County student creates satellite software app

Elango contributes to environmental center’s STEM project.

Special to The Sun: Cinnaminson High School junior Sriram Elango (left) works on a CubeSat kit with another student intern at the Institute for Earth Observations. Elango contributes to the Institute’s Environmental STEM Center and model satellite program, A3Sat.

Cinnaminson High School junior Sriram Elango is an intern at the Palmyra Cove Nature Park’s Institute for Earth Observations, where he also contributes to the Institute’s Environmental STEM Center and model satellite program, A3Sat.

“I’m into aerospace and computer science – astronautical engineering – so satellites and rockets and computer programming is my thing,” Elango said.

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Since February of last year, he has contributed more than 350 volunteer hours to the A3Sat project.

“I was looking for places to do research as a high schooler, but there (are) no places in South Jersey that do research,” Elango said. “There’s no aerospace engineering or computer science-related research institutes in South Jersey.”

“I found this place (the Institute) … “ he added. “I just Googled it and I realized they were doing satellite research.”

According to Burlington County, the A3Sat project involves building and programming CubeSats, miniature satellites developed by scientific researchers and space programs.  The Environmental STEM Center’s A3Sat is a 4-inch cube that hasn’t gone to outer space but can travel via drone above land. 

The device has flown several hundred feet above Palmyra Cove and succeeded in taking regular and infrared photos and video while recording environmental and health data such as temperature, barometric pressure, humidity and air quality.

“It’s a satellite that connects to your computer and it gives environmental data as well as health data when it’s in the atmosphere and you can connect to it,” Elango explained. “You get all the data and you can use it  … It’s for students to understand the satellite process and understand how everything works.”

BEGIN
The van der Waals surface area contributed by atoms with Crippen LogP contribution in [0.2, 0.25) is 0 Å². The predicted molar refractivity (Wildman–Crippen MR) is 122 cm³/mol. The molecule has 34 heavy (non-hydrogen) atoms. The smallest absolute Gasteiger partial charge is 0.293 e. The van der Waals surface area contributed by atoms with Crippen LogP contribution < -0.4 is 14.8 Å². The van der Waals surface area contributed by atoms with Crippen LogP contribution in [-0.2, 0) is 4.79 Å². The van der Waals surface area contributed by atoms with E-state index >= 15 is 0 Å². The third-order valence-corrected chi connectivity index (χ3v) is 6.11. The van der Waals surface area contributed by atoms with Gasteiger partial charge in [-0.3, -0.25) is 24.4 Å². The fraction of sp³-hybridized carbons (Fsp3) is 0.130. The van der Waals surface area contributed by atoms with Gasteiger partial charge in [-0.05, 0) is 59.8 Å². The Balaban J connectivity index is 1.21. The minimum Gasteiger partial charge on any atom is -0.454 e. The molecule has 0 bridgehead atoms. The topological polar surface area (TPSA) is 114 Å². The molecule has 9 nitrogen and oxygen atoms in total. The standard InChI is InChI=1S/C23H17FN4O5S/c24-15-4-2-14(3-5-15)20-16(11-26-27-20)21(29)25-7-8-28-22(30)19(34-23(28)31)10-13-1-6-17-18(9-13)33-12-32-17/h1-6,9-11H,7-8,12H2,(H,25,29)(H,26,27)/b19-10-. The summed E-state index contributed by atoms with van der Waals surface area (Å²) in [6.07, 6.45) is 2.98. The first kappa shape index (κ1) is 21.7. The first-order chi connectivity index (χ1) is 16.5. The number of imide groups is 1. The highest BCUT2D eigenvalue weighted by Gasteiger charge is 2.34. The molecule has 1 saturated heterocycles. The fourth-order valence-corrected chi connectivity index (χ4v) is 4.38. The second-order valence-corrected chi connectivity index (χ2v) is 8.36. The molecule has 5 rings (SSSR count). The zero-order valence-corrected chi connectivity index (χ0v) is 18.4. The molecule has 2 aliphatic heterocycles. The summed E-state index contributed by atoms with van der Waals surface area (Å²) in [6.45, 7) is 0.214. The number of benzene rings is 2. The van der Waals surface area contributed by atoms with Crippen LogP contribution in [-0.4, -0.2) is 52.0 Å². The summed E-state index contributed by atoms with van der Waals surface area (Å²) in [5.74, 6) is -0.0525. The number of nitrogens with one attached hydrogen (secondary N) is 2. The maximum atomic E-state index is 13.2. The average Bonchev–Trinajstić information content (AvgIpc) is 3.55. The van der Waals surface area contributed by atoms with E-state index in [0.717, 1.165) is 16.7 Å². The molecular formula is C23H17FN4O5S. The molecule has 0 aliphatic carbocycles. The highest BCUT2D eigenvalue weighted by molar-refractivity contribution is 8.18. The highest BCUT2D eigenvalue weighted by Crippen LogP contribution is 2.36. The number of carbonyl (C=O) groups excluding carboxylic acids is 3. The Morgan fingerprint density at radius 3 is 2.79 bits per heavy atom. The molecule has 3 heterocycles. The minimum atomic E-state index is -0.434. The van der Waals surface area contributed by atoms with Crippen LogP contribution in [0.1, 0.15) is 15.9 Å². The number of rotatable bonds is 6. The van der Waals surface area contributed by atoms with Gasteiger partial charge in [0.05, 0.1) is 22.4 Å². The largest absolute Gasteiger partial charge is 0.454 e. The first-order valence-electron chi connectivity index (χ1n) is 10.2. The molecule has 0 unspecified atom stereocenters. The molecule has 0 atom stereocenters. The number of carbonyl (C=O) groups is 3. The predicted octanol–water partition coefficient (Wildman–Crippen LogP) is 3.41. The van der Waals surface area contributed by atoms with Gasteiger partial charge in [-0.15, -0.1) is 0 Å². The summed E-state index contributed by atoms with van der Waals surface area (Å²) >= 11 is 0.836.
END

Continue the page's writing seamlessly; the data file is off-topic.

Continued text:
All materials used to build CubeSats are available to buy online.

“Since we build the software manually, we’re not going to mark up the price … It’s completely open-source and free,” Elango said. “We’re trying to diminish the cost substantially so that more schools can have access to utilize satellites and other high-tech technology that wasn’t available for public high schools.”

Special to The Sun: Cinnaminson High School junior Sriram Elango is a key contributor to the Institute for Earth Observations’ project of building miniature satellites called CubeSats (above).

Data and imagery recorded by the CubeSat are transmitted in real time to a desktop software app designed by Elango called Ground Station. He also developed all the app’s software and coding.

“With the app … when all the data streams in, you can just download it in an Excel file and then that’s all of the environmental data logged,” he noted. “And you can also (make) an altitude graph to see it plot in real time when it’s in the air, which we use some of the data for.”

“Once you can do that, you can just do more analysis with each graph,” Elango added. “It’s all interactive; when it’s in the air, you’ll see it start plotting, and then you (will) have a fully finished graph by the time it comes on the ground.”

The Ground Station app was selected as the winner of the New Jersey 3rd Congressional district’s App Challenge and later this month, Elango demonstrated the app at the HouseOfCode 2022 conference. According to, the challenge is meant to inspire, include and innovate efforts around STEM, coding and computer-science education.

John Moore, executive director of Palmyra Cove Nature Park’s Institute for Earth Observations, believes CubeSats will benefit students such as Elango.

“As the value and usage of CubeSats develop as an industry which we’re looking at is going to be growing geometrically, the jobs that will be available to people like Sriram and younger are going to be in this field …” he said.

“This was devised to introduce students to the fact that CubeSats exist … and to know that this is a career pathway.”

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